As Jess approached the clinic, her friend phoned reception. “We have an appointment at 10am. We’re about to pull in to the car park.” “Great”, replied the receptionist, “our security guard will collect you from the car. And please, try to ignore them.” Scheduled for an abortion procedure, Jess is one of many women who have been subjected to harassment by anti-abortion protesters stationed outside health clinics.
On 27 November 2015, the Victorian Legislative Council passed legislation preventing protesters from harassing people within 150 metres of abortion clinics. The Safe Access Zone Bill, which amends the Victorian Health and Wellbeing Act (2008), requires buffer zones for General Practice clinics that administer the abortion pill RU 486. The law will come into force in July 2016.
The new law prohibits the harassment of, and interference with, a person accessing reproductive health services. The legislation also bans the recording of a person entering a clinic without their consent, as well as any engagement or communication relating to reproductive health services within the exclusion zone. A breach of this legislation could result in a maximum jail sentence of 12 months.
This new legislation underlines a common question raised in humans rights discourse: should limitations be placed on freedom of expression to protect the rights of others?
Human rights and advocacy groups across the state have applauded the bill. Director of Advocacy and Research at the Human Rights Law Centre Emily Howie said the new legislation addresses “another form of violence against women.” Victorian Minister for Health Jill Hennessy stated that, as a result of the legislation, “women will no longer be able to be harassed and intimidated around abortion clinics.”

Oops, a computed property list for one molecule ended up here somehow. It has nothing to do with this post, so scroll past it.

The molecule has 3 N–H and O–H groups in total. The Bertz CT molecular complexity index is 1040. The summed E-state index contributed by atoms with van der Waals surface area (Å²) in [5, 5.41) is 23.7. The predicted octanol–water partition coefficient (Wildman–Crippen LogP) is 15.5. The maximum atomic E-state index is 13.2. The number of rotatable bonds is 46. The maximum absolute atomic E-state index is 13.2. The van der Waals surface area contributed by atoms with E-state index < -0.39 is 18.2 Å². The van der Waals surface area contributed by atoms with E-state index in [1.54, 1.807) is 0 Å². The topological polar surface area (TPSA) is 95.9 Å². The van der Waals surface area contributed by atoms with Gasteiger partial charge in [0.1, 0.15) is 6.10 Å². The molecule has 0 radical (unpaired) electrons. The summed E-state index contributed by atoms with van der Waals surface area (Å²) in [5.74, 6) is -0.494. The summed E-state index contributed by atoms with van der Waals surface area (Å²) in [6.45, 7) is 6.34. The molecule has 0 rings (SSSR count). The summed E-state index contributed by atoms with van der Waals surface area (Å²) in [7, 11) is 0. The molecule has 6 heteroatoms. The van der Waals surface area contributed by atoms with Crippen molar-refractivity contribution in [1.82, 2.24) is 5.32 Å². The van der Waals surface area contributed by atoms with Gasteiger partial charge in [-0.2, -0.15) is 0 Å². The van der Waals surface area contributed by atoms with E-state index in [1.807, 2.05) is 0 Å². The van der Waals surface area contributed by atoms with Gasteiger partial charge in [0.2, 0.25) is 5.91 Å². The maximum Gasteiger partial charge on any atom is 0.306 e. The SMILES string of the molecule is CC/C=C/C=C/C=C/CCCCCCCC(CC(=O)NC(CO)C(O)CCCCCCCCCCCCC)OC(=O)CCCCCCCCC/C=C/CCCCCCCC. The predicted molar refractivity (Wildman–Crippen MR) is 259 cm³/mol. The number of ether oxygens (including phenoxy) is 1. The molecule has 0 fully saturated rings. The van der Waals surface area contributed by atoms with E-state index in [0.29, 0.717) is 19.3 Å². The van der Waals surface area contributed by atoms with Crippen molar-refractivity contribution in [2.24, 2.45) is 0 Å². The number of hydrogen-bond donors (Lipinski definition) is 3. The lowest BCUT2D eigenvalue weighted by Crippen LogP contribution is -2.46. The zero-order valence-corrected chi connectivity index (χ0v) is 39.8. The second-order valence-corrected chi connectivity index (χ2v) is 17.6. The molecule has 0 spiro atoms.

— Jill Hennessy MP (@JillHennessyMP) November 26, 2015
Unfortunately, harassment and intimidation have become commonplace for medical staff and patients entering health clinics across Victoria. From urging women to reconsider terminating their pregnancy, to allegations of verbal abuse and physical violence, protesters have made their presence well known in this space.
In June 2015, the Fertility Control Clinic in East Melbourne was unsuccessful in a Supreme Court bid to stop protesters who were alleged to have harassed staff and patients at the clinic for 20 years. The protesters are a Christian group, the Helpers of God’s Precious Infants, who hand out pamphlets criticising abortion procedures and hold placards with an array of confronting images. Women have told the clinic that they will not attend their scheduled appointments due to the presence of protesters.
Margaret Tighe, the President of the anti-abortion group Right to Life Australia, stated that the Safe Access Zone Bill was “a tragic day for the smallest Victorians – those living in the womb inside their mothers.” Right to Life argue that protesters are not harassing women entering the clinic, but rather providing counsel and information about abortions. They also argue that the bill violates protesters’ right to freedom of expression protected in the Victorian Charter of Human Rights and Responsibilities (2006) (the Charter).
But does the bill really violate the right to freedom of speech, and how can this be reconciled with the rights of women to access safe and legal abortion procedures?
The Charter protects the right to freedom of expression, and is incorporated in relevant state legislation. The High Court has also determined that implied freedom of political communication is protected in the Australian Constitution, which is also applicable at a state level. But according to research by the Victorian Parliament, limits on the right to freedom of speech can be justified in certain instances to “respect the rights and reputations of other persons.” Limitations can also be applied “for the protection of … public order, public health and public morality.”
The Safe Access Zone Bill is a reminder of how freedom of expression can be used by some to obstruct the basic rights of others. The right of women to access a legal medical procedure without abuse or judgement is one instance where such limitations are justified.
The new legislation does not prohibit right to life groups from expressing their views on abortion through other channels. Protesters are free to distribute material, campaign for anti-abortion measures, and even assist women seeking religious counsel or otherwise on their reproductive choices. All of this can be done outside the 150 metre exclusion zone. But the Safe Access Zone Bill does provide women with a measure of protection, so they can exercise their right to access health services independently, safely and privately.
Nina Gibson is an editor at Right Now.
Feature image: Steve Rhodes/Flickr